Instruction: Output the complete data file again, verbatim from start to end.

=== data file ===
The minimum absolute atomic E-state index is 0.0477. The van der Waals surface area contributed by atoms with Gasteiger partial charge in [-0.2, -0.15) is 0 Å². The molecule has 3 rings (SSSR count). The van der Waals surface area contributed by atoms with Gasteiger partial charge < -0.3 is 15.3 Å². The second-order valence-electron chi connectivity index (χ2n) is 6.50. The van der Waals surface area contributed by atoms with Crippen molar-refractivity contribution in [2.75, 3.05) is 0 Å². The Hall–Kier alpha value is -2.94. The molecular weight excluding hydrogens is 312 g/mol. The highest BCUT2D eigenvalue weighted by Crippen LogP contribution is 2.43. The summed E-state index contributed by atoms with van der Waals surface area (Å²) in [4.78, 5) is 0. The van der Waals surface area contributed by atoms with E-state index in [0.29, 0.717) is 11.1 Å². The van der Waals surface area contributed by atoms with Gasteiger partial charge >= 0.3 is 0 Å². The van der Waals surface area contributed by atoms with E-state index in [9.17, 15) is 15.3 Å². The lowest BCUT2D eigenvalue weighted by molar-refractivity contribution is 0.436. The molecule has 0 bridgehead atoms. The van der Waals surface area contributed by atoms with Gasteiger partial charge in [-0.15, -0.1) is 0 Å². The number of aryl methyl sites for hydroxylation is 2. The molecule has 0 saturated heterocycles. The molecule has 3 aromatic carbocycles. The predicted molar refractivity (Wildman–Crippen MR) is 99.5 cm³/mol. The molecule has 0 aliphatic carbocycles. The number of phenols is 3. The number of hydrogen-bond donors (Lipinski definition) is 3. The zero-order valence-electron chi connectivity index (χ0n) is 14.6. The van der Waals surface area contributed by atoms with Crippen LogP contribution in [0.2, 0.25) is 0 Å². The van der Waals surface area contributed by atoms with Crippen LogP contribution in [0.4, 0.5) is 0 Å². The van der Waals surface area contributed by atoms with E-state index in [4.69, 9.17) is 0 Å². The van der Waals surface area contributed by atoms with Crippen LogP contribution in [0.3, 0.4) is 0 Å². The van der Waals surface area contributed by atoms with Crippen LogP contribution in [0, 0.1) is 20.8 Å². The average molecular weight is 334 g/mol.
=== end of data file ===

The minimum absolute atomic E-state index is 0.0477. The van der Waals surface area contributed by atoms with Gasteiger partial charge in [-0.2, -0.15) is 0 Å². The molecule has 3 rings (SSSR count). The van der Waals surface area contributed by atoms with Gasteiger partial charge < -0.3 is 15.3 Å². The second-order valence-electron chi connectivity index (χ2n) is 6.50. The van der Waals surface area contributed by atoms with Crippen molar-refractivity contribution in [2.75, 3.05) is 0 Å². The Hall–Kier alpha value is -2.94. The molecular weight excluding hydrogens is 312 g/mol. The highest BCUT2D eigenvalue weighted by Crippen LogP contribution is 2.43. The summed E-state index contributed by atoms with van der Waals surface area (Å²) in [4.78, 5) is 0. The van der Waals surface area contributed by atoms with E-state index in [0.29, 0.717) is 11.1 Å². The van der Waals surface area contributed by atoms with Gasteiger partial charge >= 0.3 is 0 Å². The van der Waals surface area contributed by atoms with E-state index in [9.17, 15) is 15.3 Å². The lowest BCUT2D eigenvalue weighted by molar-refractivity contribution is 0.436. The molecule has 0 bridgehead atoms. The van der Waals surface area contributed by atoms with Gasteiger partial charge in [-0.15, -0.1) is 0 Å². The number of aryl methyl sites for hydroxylation is 2. The molecule has 0 saturated heterocycles. The molecule has 3 aromatic carbocycles. The predicted molar refractivity (Wildman–Crippen MR) is 99.5 cm³/mol. The molecule has 0 aliphatic carbocycles. The number of phenols is 3. The number of hydrogen-bond donors (Lipinski definition) is 3. The zero-order valence-electron chi connectivity index (χ0n) is 14.6. The van der Waals surface area contributed by atoms with Crippen LogP contribution in [0.2, 0.25) is 0 Å². The van der Waals surface area contributed by atoms with Crippen LogP contribution in [0.4, 0.5) is 0 Å². The van der Waals surface area contributed by atoms with E-state index in [4.69, 9.17) is 0 Å². The van der Waals surface area contributed by atoms with Crippen LogP contribution in [0.3, 0.4) is 0 Å². The van der Waals surface area contributed by atoms with Crippen LogP contribution in [0, 0.1) is 20.8 Å². The average molecular weight is 334 g/mol.